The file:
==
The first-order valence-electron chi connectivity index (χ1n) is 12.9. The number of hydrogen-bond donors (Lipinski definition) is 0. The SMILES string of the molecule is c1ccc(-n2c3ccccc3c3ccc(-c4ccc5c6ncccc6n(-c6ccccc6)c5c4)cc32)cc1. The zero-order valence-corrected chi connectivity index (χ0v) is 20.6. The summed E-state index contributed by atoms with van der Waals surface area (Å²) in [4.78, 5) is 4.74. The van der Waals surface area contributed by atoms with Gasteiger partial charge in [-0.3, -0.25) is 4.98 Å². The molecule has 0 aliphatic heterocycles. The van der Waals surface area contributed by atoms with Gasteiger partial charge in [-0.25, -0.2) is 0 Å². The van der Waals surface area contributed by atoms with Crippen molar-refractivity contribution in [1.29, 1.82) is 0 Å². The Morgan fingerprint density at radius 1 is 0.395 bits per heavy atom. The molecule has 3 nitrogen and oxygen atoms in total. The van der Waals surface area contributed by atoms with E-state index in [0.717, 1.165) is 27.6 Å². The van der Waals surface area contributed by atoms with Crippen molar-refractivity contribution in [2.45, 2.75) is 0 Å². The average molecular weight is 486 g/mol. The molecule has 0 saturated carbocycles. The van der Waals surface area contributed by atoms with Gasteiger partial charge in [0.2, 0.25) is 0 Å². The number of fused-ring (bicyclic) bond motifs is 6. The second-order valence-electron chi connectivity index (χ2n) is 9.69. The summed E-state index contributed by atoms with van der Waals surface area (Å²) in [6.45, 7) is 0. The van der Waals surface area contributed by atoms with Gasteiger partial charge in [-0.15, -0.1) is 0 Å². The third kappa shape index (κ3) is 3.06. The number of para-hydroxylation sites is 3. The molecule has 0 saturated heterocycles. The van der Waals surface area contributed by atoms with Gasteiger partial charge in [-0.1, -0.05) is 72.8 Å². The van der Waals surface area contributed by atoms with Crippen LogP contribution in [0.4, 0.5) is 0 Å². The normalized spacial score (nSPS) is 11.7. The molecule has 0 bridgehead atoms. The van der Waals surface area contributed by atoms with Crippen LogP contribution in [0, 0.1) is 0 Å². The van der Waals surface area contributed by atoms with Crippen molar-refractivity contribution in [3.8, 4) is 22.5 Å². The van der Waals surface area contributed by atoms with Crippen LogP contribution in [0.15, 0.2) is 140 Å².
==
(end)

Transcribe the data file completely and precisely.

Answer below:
The first-order valence-electron chi connectivity index (χ1n) is 12.9. The number of hydrogen-bond donors (Lipinski definition) is 0. The SMILES string of the molecule is c1ccc(-n2c3ccccc3c3ccc(-c4ccc5c6ncccc6n(-c6ccccc6)c5c4)cc32)cc1. The zero-order valence-corrected chi connectivity index (χ0v) is 20.6. The summed E-state index contributed by atoms with van der Waals surface area (Å²) in [4.78, 5) is 4.74. The van der Waals surface area contributed by atoms with Gasteiger partial charge in [-0.3, -0.25) is 4.98 Å². The molecule has 0 aliphatic heterocycles. The van der Waals surface area contributed by atoms with Gasteiger partial charge in [-0.25, -0.2) is 0 Å². The van der Waals surface area contributed by atoms with Crippen molar-refractivity contribution in [1.29, 1.82) is 0 Å². The Morgan fingerprint density at radius 1 is 0.395 bits per heavy atom. The molecule has 3 nitrogen and oxygen atoms in total. The van der Waals surface area contributed by atoms with E-state index in [0.717, 1.165) is 27.6 Å². The van der Waals surface area contributed by atoms with Crippen molar-refractivity contribution in [2.45, 2.75) is 0 Å². The average molecular weight is 486 g/mol. The molecule has 0 saturated carbocycles. The van der Waals surface area contributed by atoms with Gasteiger partial charge in [0.2, 0.25) is 0 Å². The number of fused-ring (bicyclic) bond motifs is 6. The second-order valence-electron chi connectivity index (χ2n) is 9.69. The summed E-state index contributed by atoms with van der Waals surface area (Å²) in [6.45, 7) is 0. The van der Waals surface area contributed by atoms with Gasteiger partial charge in [-0.15, -0.1) is 0 Å². The third kappa shape index (κ3) is 3.06. The number of para-hydroxylation sites is 3. The molecule has 0 saturated heterocycles. The van der Waals surface area contributed by atoms with Gasteiger partial charge in [-0.1, -0.05) is 72.8 Å². The van der Waals surface area contributed by atoms with Crippen LogP contribution in [0.4, 0.5) is 0 Å². The normalized spacial score (nSPS) is 11.7. The molecule has 0 bridgehead atoms. The van der Waals surface area contributed by atoms with Crippen LogP contribution in [0, 0.1) is 0 Å². The van der Waals surface area contributed by atoms with Crippen molar-refractivity contribution in [3.8, 4) is 22.5 Å². The van der Waals surface area contributed by atoms with Crippen LogP contribution in [0.15, 0.2) is 140 Å².